The Planning and Zoning Commission continued the public hearing for a proposal brought forth by Friends of Ambler Farm, Inc. at the commission’s meeting Monday night.
The applicant’s attorney, Douglas Bayer, said they are not looking to change the parameters on parking, noise or lighting in the current special permit.
“What we’re asking to do is really eliminate the distinction between nonprofit events and private events,” he said
Bayer added from a land-use perspective there was no difference between an event with 100 people run by a nonprofit versus one run by a private entity.
“You still have 100 people on the farm, you still have cars associated with that,” Bayer said.
The current special permit allows for Ambler Farm to have six special events per year with no more than 100 people allowed. The applicant looks to increase this to a maximum of 10 special events a year. The proposal also asks that other events, such as antiques shows, craft shows and weddings, be included as a list of possible events.
Ambler Farm’s executive director, Robin Clune, said the farm will always be accessible even with an increase of events. She added that they have no formal complaints from anyone in regards to parking or noise. She also contacted police to ask if any complaints had been made.
“They confirmed that over the past 10 years they have received no formal complaints with regards to noise or parking,” she said.
Clune said based on her experience she doesn’t think if approved they’ll get more people with even larger events.
“A lot of people are turned off by the fact that the Carriage Barn can only hold 120 people,” she said. “A lot of people that want to have their event need more space than that.”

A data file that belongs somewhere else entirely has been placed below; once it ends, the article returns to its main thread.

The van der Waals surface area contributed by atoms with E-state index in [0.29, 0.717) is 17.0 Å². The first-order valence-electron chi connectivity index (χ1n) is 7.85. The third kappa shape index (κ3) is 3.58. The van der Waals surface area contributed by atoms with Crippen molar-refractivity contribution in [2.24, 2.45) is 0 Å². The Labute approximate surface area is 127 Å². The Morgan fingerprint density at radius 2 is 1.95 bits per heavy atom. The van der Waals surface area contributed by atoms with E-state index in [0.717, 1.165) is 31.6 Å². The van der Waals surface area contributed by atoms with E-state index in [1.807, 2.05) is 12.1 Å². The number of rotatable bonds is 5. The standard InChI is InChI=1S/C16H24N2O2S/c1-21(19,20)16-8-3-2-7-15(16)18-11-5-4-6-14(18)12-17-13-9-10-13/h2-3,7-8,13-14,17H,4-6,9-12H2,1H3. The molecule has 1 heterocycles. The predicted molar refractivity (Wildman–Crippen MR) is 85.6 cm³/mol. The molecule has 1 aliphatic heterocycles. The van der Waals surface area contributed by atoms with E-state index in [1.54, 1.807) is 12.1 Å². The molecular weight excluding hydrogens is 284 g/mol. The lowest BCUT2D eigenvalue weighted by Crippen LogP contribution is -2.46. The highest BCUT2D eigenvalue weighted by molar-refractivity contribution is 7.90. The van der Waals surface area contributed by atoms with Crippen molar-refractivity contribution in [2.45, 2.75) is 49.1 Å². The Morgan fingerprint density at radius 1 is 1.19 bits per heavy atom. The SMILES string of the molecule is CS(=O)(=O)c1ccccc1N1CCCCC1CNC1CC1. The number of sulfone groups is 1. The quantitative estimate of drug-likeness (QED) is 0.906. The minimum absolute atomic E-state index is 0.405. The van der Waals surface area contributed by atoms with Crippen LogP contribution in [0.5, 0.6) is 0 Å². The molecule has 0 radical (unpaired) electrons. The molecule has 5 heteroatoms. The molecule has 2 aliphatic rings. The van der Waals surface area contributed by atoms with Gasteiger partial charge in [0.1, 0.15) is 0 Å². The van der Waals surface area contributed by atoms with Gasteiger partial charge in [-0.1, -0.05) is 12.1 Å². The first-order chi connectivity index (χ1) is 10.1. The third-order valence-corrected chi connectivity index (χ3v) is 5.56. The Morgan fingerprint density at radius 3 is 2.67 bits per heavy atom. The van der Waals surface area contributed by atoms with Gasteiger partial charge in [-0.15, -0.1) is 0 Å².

She added that the farm typically draws a person who wants a special type of event.
“We’re not seen as the big flashy place where they can do anything,” Clune said.
Michele Dunn, a resident of Ambler Lane, said the next step for Ambler Farm is to change from a nonprofit to a public-private partnership.
“This will clearly further open the door to commercialization of the property and further destruction of the neighborhood,” she said.
Dunn added that if the commission made this change the farm will be a destination for the entire tri-state area to come to well-publicized antiques fairs.
“In the original land-use debate on this property one of the major concerns was exactly that,” she said.
David Waters, a Deerfield Road resident, said he was in support of the application. Waters said the subject of nonprofit events versus private events wasn’t necessarily a zoning issue.
“Zoning governs uses not users,” he said.
Waters added that both nonprofit events and corporate events can have similar parties.
“If you drive by, you really can’t tell if it’s a nonprofit doing the event or it’s a corporate event,” he said.
Waters added it would be important for the commission to keep its finger on the pulse. If approved, it should see how the increase of events is handled. Waters said the increase from six to 10 events is not dramatic.
“I would suggest to you that it is not a drastic increase and it is something that you should consider,” he said. “I think that it is appropriate.”
The public hearing will continue at the Planning and Zoning Commission’s meeting on March 11.